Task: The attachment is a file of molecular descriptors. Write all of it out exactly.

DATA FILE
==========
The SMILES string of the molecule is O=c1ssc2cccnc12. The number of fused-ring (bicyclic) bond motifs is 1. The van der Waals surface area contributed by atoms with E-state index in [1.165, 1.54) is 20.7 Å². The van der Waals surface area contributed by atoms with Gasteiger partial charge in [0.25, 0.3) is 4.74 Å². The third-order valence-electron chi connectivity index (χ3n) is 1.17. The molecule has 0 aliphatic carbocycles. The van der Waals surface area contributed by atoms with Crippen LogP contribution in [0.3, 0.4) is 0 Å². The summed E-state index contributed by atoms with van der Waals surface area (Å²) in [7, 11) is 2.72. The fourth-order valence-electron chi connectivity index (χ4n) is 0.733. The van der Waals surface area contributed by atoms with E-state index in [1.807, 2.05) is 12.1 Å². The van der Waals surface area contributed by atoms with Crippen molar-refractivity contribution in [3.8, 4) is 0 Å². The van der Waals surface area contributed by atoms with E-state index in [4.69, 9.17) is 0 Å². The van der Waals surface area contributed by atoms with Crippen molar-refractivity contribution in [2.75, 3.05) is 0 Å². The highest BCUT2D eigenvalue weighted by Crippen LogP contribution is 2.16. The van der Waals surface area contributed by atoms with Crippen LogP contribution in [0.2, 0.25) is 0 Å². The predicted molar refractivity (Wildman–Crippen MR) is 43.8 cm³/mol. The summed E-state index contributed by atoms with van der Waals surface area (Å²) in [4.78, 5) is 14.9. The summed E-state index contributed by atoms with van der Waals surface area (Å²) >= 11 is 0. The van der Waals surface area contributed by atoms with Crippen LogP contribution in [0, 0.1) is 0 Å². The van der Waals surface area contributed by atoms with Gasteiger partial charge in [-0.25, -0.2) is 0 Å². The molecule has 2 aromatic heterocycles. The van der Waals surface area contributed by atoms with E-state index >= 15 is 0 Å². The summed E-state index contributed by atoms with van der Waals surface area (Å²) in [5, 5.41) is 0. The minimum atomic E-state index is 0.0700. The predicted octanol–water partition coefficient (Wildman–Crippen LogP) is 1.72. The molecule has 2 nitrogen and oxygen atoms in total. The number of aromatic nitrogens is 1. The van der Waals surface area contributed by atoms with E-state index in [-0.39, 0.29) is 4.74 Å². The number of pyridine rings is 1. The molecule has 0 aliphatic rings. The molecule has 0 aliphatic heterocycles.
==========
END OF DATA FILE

The SMILES string of the molecule is O=c1ssc2cccnc12. The number of fused-ring (bicyclic) bond motifs is 1. The van der Waals surface area contributed by atoms with E-state index in [1.165, 1.54) is 20.7 Å². The van der Waals surface area contributed by atoms with Gasteiger partial charge in [0.25, 0.3) is 4.74 Å². The third-order valence-electron chi connectivity index (χ3n) is 1.17. The molecule has 0 aliphatic carbocycles. The van der Waals surface area contributed by atoms with Crippen LogP contribution in [0.3, 0.4) is 0 Å². The summed E-state index contributed by atoms with van der Waals surface area (Å²) in [7, 11) is 2.72. The fourth-order valence-electron chi connectivity index (χ4n) is 0.733. The van der Waals surface area contributed by atoms with E-state index in [1.807, 2.05) is 12.1 Å². The van der Waals surface area contributed by atoms with Crippen molar-refractivity contribution in [3.8, 4) is 0 Å². The van der Waals surface area contributed by atoms with E-state index in [4.69, 9.17) is 0 Å². The van der Waals surface area contributed by atoms with Crippen molar-refractivity contribution in [2.75, 3.05) is 0 Å². The highest BCUT2D eigenvalue weighted by Crippen LogP contribution is 2.16. The van der Waals surface area contributed by atoms with Crippen LogP contribution in [0.2, 0.25) is 0 Å². The predicted molar refractivity (Wildman–Crippen MR) is 43.8 cm³/mol. The summed E-state index contributed by atoms with van der Waals surface area (Å²) in [4.78, 5) is 14.9. The summed E-state index contributed by atoms with van der Waals surface area (Å²) >= 11 is 0. The van der Waals surface area contributed by atoms with Crippen LogP contribution in [0, 0.1) is 0 Å². The van der Waals surface area contributed by atoms with Gasteiger partial charge in [-0.25, -0.2) is 0 Å². The molecule has 2 aromatic heterocycles. The van der Waals surface area contributed by atoms with E-state index >= 15 is 0 Å². The summed E-state index contributed by atoms with van der Waals surface area (Å²) in [5, 5.41) is 0. The minimum atomic E-state index is 0.0700. The predicted octanol–water partition coefficient (Wildman–Crippen LogP) is 1.72. The molecule has 2 nitrogen and oxygen atoms in total. The number of aromatic nitrogens is 1. The van der Waals surface area contributed by atoms with E-state index in [-0.39, 0.29) is 4.74 Å². The number of pyridine rings is 1. The molecule has 0 aliphatic rings. The molecule has 0 aliphatic heterocycles.